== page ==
CURVED: A Brother’s Lie


Max Wagner, Columnist

My brother enlisted nine months ago, on his seventeenth birthday. He never told our parents or me. He never showed an interest in joining, he never talked about it. It wasn’t until we searched his room three days after he left, that we found the shoebox filled with pamphlets and enlistment papers. I never thought my brother was the kind of person that would join the military. Yeah, he was pretty active, frequently running into the woods right after school, I always wanted to follow but my mom never let me, she would say, “I was just too young.” My brother was distant with our parents, he would eat dinner in mostly silence, only talking when asked a question. A few somber words is all that we’d get after a generic, “How was school?” kind of question. It was different with me though. He’d talk to me about things, usually about the Mets, sometimes about movies or music. He’d pat me on the back or give me a wink as he rushed out the door for school, he’s my older brother. This is all why I was so confused when he left without telling me anything, without telling anyone anything.

1941 was a tough year, not knowing where in the world he was, not knowing if he was still alive. It wasn’t until a fateful snowy Wednesday when we got a letter from the U.S. Air Force Personnel Office that we realized we might never see Roger again. The letter explained that his plane was shot down over enemy territory and the crew along with my brother was most likely dead or POW’s. My parents reactions were eerily calm as if they had made a conscious decision to disown Roger for leaving us. They barely showed emotion while reading the letter. I didn’t let them see it but I sobbed into my pillow that night and later after finally falling asleep I had a dream that made me realize something very important.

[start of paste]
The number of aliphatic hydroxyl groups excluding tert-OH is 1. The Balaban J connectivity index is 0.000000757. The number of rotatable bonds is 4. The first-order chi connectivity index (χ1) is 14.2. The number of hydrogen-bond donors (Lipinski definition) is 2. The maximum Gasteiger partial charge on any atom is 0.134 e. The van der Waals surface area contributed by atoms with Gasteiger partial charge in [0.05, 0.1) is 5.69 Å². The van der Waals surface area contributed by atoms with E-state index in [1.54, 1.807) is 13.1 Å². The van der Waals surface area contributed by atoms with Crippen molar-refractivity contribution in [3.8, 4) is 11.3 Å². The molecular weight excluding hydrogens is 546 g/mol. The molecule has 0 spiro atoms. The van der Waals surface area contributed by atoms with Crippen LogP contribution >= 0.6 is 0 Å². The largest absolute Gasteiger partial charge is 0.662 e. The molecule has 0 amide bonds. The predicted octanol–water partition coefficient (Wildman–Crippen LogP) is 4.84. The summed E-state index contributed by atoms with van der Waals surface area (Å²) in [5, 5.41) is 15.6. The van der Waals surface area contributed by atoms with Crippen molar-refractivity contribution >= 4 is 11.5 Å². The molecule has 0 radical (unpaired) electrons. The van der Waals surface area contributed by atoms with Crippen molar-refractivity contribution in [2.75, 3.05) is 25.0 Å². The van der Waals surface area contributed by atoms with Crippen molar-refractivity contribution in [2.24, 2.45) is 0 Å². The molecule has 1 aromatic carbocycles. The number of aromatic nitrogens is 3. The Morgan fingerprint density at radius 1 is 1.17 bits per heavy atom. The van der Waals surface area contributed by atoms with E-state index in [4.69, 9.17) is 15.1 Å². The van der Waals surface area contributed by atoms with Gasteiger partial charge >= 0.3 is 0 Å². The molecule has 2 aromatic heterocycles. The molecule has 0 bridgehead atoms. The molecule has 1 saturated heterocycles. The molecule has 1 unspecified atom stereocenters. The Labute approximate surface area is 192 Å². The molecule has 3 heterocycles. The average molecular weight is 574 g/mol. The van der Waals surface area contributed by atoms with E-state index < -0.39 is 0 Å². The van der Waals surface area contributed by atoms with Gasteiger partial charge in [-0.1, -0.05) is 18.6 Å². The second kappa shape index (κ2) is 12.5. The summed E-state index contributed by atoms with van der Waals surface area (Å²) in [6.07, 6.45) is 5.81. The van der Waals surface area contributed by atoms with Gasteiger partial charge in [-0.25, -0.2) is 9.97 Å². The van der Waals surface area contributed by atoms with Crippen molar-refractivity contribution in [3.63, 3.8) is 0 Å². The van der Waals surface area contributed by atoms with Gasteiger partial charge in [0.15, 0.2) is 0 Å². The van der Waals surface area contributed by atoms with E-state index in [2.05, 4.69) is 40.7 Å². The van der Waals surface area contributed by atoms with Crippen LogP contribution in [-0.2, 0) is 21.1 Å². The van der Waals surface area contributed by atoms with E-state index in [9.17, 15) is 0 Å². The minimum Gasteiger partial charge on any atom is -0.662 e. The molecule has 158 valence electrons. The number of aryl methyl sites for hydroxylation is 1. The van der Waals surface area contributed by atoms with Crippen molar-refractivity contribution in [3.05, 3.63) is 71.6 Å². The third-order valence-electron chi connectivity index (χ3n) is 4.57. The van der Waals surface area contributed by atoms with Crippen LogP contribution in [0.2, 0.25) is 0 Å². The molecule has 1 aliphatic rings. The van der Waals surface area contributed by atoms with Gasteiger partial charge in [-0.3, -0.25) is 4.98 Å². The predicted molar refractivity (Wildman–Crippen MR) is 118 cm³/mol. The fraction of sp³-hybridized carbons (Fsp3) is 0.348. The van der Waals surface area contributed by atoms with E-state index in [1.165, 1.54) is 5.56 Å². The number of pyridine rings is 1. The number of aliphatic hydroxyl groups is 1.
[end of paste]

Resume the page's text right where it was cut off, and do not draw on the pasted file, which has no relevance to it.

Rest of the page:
I saw my brother sprawled out next to the burning wreckage of the plane. Everything around him was burning, the broken pieces of the plane, the surrounding forest, and the bodies. His was roughed up, looked like he may have broken his arm during the crash. I could see him struggling to move, crawling to the other bodies to find anyone still alive. I woke up after that and couldn’t fall back asleep. It might’ve been a fever dream but I just had a feeling deep down inside me that my brother was still alive. It was too real, like I was sitting in a tree watching it all happen.


That was two weeks ago, now I stand in line waiting to sign my name and enlist into the military. The line ends at a table and at the head stands a large muscular man in military garb. He’s very intimidating with a buzzed almost bald head. He asks each man a few questions, fills out some paperwork and moves on to the next.

“Name, age, branch enlistment?”, he says to me without looking up from the clipboard.

“Travis, 17, Air Force.”. I just turned 16 which isn’t old enough to enlist in New Jersey but, at the state the war is now I doubt they’ll look at my birth certificate. They need bodies overseas, any man that can hold a gun and pull the trigger. I sign some paperwork and move on through the building peering into the various rooms where others are getting physicals and signing different types of paperwork.